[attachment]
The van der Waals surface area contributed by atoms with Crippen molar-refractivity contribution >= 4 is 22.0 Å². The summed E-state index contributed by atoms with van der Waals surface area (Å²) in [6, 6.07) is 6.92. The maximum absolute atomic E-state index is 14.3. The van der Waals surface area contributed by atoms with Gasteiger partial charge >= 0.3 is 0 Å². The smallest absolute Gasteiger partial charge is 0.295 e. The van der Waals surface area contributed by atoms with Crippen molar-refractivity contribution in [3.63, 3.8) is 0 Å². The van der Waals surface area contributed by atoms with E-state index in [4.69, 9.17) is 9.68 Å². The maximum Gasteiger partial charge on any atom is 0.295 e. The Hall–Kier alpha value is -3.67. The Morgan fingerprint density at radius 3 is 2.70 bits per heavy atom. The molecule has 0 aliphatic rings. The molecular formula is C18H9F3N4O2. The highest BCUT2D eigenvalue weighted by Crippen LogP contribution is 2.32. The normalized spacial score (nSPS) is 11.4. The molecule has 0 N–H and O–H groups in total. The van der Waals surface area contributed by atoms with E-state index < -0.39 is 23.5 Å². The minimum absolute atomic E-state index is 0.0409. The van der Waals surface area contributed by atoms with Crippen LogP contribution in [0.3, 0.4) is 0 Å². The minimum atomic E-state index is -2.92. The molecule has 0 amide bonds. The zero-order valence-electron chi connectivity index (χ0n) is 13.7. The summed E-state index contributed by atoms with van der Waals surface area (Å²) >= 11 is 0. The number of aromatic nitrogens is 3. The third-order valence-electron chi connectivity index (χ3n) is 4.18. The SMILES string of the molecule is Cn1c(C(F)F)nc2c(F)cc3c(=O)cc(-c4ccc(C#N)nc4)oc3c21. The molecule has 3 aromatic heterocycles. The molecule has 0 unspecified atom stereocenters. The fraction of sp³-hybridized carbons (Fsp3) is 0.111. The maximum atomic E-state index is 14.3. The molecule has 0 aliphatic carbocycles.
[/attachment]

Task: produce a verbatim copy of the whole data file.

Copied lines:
The van der Waals surface area contributed by atoms with Crippen molar-refractivity contribution >= 4 is 22.0 Å². The summed E-state index contributed by atoms with van der Waals surface area (Å²) in [6, 6.07) is 6.92. The maximum absolute atomic E-state index is 14.3. The van der Waals surface area contributed by atoms with Gasteiger partial charge >= 0.3 is 0 Å². The smallest absolute Gasteiger partial charge is 0.295 e. The van der Waals surface area contributed by atoms with Crippen molar-refractivity contribution in [3.63, 3.8) is 0 Å². The van der Waals surface area contributed by atoms with E-state index in [4.69, 9.17) is 9.68 Å². The maximum Gasteiger partial charge on any atom is 0.295 e. The Hall–Kier alpha value is -3.67. The Morgan fingerprint density at radius 3 is 2.70 bits per heavy atom. The molecule has 0 aliphatic rings. The molecular formula is C18H9F3N4O2. The highest BCUT2D eigenvalue weighted by Crippen LogP contribution is 2.32. The normalized spacial score (nSPS) is 11.4. The molecule has 0 N–H and O–H groups in total. The van der Waals surface area contributed by atoms with E-state index < -0.39 is 23.5 Å². The minimum absolute atomic E-state index is 0.0409. The van der Waals surface area contributed by atoms with Crippen LogP contribution in [0.3, 0.4) is 0 Å². The minimum atomic E-state index is -2.92. The molecule has 0 amide bonds. The zero-order valence-electron chi connectivity index (χ0n) is 13.7. The summed E-state index contributed by atoms with van der Waals surface area (Å²) >= 11 is 0. The number of aromatic nitrogens is 3. The third-order valence-electron chi connectivity index (χ3n) is 4.18. The SMILES string of the molecule is Cn1c(C(F)F)nc2c(F)cc3c(=O)cc(-c4ccc(C#N)nc4)oc3c21. The molecule has 3 aromatic heterocycles. The molecule has 0 unspecified atom stereocenters. The fraction of sp³-hybridized carbons (Fsp3) is 0.111. The maximum atomic E-state index is 14.3. The molecule has 0 aliphatic carbocycles.